The moment he appeared, I eagerly accosted him. "Tell me," I cried, "why I am here? surely I am no object for such an institution as this. Mr. and Mrs. Boswell know that my fever was caught in attending their own child."
"To be sure they do," said the man, soothingly.
"Why then have they sent me to such a place as this?"
The man was silent for a moment, and then answered, "Why, what sort of a place do you take it for? You don't think this is a madhouse, do you?" Seeing that I looked at him with surprise And doubt, he added, "This is only an asylum, a sort of infirmary for people who have your kind of fever."
I now perceived that he thought it necessary to humour me as a lunatic. "For mercy's sake," I cried, "do not trifle with me! You may easily convince yourself that I am in perfect possession of my reason; do so, then, and let me be gone. This place is overpowering to my spirits."
"The moment you get well," returned the man coolly, "you shall go. We would not keep you after that, though you would give us ever so much. But I could not be answerable to let you out just now, for fear of bringing back your fever."
With this assurance I was obliged for the present to be contented. Yet a horrible fear sometimes returned, that he would only beguile me with false hope from day to day; and when he next brought my homely repast, I again urged him to fix a time for my release. "I am recovering strength so rapidly," said I, "that I am sure in a few days I may remove."
"Oh, yes!" answered he; "I think in a fortnight at farthest you will be quite well; provided you keep quiet, and don't fret yourself about fancies."
While he spoke, I fixed my eyes earnestly upon him, to see whether I could discover any sign of mental reservation; but he spoke with all the appearance of good faith, and I was satisfied.
My spirits now reviving with my health and my hopes, I endeavoured to view my condition with something more than resignation. "Surely," said I to myself, "it should even be my choice to dwell for a time amidst scenes of humiliation, if here I can find the weapons of my warfare against the stubborn pride of nature and of habit. And whatever be my choice, this place has been selected for me by Him whose will is my improvement. Let me not then frustrate his gracious purpose--let me consider what advantage he intends me in my present state. Alas! why have I so often deferred to seasons of rare occurrence the lessons which the events of the most ordinary life might have taught me?"
Carefully I now reviewed my actions, my sentiments, and my purposes, as they had lately appeared to me in the anticipation of a righteous sentence. What tremendous importance did each then assume! The work, perhaps, of a moment seemed to extend its influence beyond the duration of worlds. The idle word, uttered with scarcely an effort of the will, indicated, perhaps, a temper which might colour the fate of eternity. In a few days I learnt more of myself than nineteen years had before taught me; for the light which gleamed upon me, as it were from another world, was of power to show all things in their true form and colour. I saw the insidious nature, the gigantic strength, the universal despotism of my bosom sin. I saw its power even in actions which had veiled its form; its stamp was upon sentiments which bore not its name; its impression had often made even "the fine gold become dim." Its baleful influence had begun in my cradle, had increased through my childhood, had dictated alike the enmities and the friendships of my youth. It had rejected the counsels of Miss Mortimer; trifled with the affections of Maitland; spurned the authority of my father; and hurried me to the brink of a connexion in which neither heart nor understanding had part. It had embittered the cup of misfortune; poisoned the wounds of treachery; and dashed from me the cordial of human sympathy. It had withheld gratitude in my prosperity; it had robbed my adversity of resignation. It had mingled even with the tears of repentance, while the proud heart unwillingly felt its own vileness; it had urged, I fear, even the labours of virtue, with the hope of earning other than unmerited favour. It had eluded my pursuit, resisted my struggles, betrayed my watchfulness. It had driven me from an imaginary degradation among "mine own people," to desolation, want, and dependence among strangers. When were greater sacrifices extorted by self-denial, that "lion in the way," which has scared so many from the paths of peace? Even the employment which, by an undeserved good fortune, I had obtained, was degraded into slavery by the temper which represented my employer as alike below my gratitude and my indignation; while the pleasure with which pride contemplates its own eminence had blinded me to the awful danger denounced against those who cherish habitual contempt for the meanest of their brethren.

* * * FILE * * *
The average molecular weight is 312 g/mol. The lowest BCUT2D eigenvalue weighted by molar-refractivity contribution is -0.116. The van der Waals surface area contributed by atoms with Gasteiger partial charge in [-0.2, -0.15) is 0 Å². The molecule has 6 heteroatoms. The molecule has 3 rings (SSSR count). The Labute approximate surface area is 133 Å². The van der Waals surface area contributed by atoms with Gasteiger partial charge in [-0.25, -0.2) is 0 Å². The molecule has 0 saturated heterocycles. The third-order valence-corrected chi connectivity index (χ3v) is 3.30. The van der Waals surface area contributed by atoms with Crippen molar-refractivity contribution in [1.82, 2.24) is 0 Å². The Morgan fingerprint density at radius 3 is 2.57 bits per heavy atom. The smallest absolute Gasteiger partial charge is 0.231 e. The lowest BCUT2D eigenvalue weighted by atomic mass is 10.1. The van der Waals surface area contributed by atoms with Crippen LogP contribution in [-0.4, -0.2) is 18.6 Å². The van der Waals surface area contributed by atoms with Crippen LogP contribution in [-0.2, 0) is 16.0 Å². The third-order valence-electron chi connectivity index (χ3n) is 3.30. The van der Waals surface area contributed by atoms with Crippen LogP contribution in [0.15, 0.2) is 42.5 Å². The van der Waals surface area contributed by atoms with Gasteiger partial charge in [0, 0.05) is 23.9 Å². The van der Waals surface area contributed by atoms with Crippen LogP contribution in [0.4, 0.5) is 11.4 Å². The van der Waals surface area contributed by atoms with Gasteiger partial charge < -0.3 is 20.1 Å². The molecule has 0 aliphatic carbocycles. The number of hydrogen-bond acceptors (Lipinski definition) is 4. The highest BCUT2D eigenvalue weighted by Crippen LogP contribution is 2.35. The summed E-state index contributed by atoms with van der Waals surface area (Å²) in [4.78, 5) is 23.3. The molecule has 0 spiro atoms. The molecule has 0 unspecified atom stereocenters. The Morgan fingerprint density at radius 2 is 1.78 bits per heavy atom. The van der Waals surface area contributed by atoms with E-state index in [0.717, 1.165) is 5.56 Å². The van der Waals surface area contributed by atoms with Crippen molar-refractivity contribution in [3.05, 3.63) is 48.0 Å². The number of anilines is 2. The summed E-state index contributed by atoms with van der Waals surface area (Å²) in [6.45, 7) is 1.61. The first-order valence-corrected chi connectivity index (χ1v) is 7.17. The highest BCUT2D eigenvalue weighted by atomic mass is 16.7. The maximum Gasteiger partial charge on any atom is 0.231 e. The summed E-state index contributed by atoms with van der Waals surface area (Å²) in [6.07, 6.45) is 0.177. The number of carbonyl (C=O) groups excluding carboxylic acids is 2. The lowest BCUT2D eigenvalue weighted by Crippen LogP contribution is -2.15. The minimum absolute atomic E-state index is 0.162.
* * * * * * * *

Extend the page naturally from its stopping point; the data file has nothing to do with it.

I now saw that even with the despised Mrs. Boswell I had need to exchange forgiveness; since, against the evils which she had inflicted on me, I had to balance a scorn even more galling than injury. Of the injustice of this scorn I became sensible, when I considered that it was directed less against her faults than her understanding--less against the baseness of her means than the insignificance of her ends; since what was at once the excuse and the mitigation of her vices formed the only reason why they were less endurable to me than the craft and the cruelty of politicians and conquerors. When I remembered that a few hours of sickness had sufficed to reduce me in intellect far below even the despised Mrs. Boswell; that a derangement of the animal frame, so minute as to baffle human search, might blot the rarest genius from the scale of moral being; while I shrunk from the harrowing ravings of creatures who could once reason and reflect like myself, I felt the force of the warning which forbids the wise to "glory in his wisdom." I admitted as a principle what I had formerly owned as an opinion, that the true glory of man consists, not in the ingenuity by which he builds systems, or unlocks the secrets of nature, or guides the opinions of a wondering world; but in that capacity of knowing, loving, and serving God, of which all are by nature equally destitute, and which all are equally and freely invited to receive.